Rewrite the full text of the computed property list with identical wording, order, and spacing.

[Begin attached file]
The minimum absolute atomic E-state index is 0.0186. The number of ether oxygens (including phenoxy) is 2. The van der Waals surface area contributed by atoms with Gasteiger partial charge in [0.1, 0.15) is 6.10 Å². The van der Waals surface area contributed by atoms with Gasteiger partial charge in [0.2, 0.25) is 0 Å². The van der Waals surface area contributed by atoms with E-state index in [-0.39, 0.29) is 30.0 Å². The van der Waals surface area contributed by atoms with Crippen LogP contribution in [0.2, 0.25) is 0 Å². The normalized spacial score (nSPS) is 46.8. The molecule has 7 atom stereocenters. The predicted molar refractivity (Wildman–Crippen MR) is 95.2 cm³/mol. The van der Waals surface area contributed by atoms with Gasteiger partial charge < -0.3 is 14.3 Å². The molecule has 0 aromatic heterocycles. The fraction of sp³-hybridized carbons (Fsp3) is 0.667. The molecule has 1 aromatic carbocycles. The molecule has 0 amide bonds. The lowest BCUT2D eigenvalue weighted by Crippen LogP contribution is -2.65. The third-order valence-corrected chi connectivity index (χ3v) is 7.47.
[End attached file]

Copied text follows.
The minimum absolute atomic E-state index is 0.0186. The number of ether oxygens (including phenoxy) is 2. The van der Waals surface area contributed by atoms with Gasteiger partial charge in [0.1, 0.15) is 6.10 Å². The van der Waals surface area contributed by atoms with Gasteiger partial charge in [0.2, 0.25) is 0 Å². The van der Waals surface area contributed by atoms with E-state index in [-0.39, 0.29) is 30.0 Å². The van der Waals surface area contributed by atoms with Crippen LogP contribution in [0.2, 0.25) is 0 Å². The normalized spacial score (nSPS) is 46.8. The molecule has 7 atom stereocenters. The predicted molar refractivity (Wildman–Crippen MR) is 95.2 cm³/mol. The van der Waals surface area contributed by atoms with Gasteiger partial charge < -0.3 is 14.3 Å². The molecule has 0 aromatic heterocycles. The fraction of sp³-hybridized carbons (Fsp3) is 0.667. The molecule has 1 aromatic carbocycles. The molecule has 0 amide bonds. The lowest BCUT2D eigenvalue weighted by Crippen LogP contribution is -2.65. The third-order valence-corrected chi connectivity index (χ3v) is 7.47.